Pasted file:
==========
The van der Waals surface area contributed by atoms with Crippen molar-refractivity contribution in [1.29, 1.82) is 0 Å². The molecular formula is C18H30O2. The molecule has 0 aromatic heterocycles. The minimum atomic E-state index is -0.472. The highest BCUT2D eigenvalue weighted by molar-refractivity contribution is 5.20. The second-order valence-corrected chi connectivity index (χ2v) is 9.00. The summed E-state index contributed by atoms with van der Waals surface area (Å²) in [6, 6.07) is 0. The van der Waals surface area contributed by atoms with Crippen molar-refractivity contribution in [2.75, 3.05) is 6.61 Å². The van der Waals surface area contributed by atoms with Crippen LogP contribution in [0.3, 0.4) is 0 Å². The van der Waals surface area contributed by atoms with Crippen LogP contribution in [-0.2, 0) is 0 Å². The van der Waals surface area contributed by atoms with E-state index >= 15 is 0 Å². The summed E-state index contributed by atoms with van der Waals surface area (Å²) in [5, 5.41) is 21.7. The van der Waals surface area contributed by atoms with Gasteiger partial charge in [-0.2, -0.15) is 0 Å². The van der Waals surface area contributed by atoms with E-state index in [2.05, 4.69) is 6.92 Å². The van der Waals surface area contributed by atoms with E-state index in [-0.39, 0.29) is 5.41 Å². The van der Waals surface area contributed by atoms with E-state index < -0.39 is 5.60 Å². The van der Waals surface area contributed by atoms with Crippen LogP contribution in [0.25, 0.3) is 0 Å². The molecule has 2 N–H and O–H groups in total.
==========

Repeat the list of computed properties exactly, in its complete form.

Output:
The van der Waals surface area contributed by atoms with Crippen molar-refractivity contribution in [1.29, 1.82) is 0 Å². The molecular formula is C18H30O2. The molecule has 0 aromatic heterocycles. The minimum atomic E-state index is -0.472. The highest BCUT2D eigenvalue weighted by molar-refractivity contribution is 5.20. The second-order valence-corrected chi connectivity index (χ2v) is 9.00. The summed E-state index contributed by atoms with van der Waals surface area (Å²) in [6, 6.07) is 0. The van der Waals surface area contributed by atoms with Crippen molar-refractivity contribution in [2.75, 3.05) is 6.61 Å². The van der Waals surface area contributed by atoms with Crippen LogP contribution in [0.3, 0.4) is 0 Å². The van der Waals surface area contributed by atoms with Crippen LogP contribution in [-0.2, 0) is 0 Å². The van der Waals surface area contributed by atoms with E-state index >= 15 is 0 Å². The summed E-state index contributed by atoms with van der Waals surface area (Å²) in [5, 5.41) is 21.7. The van der Waals surface area contributed by atoms with Gasteiger partial charge in [-0.2, -0.15) is 0 Å². The van der Waals surface area contributed by atoms with E-state index in [2.05, 4.69) is 6.92 Å². The van der Waals surface area contributed by atoms with E-state index in [-0.39, 0.29) is 5.41 Å². The van der Waals surface area contributed by atoms with E-state index < -0.39 is 5.60 Å². The van der Waals surface area contributed by atoms with Crippen LogP contribution in [0.25, 0.3) is 0 Å². The molecule has 2 N–H and O–H groups in total.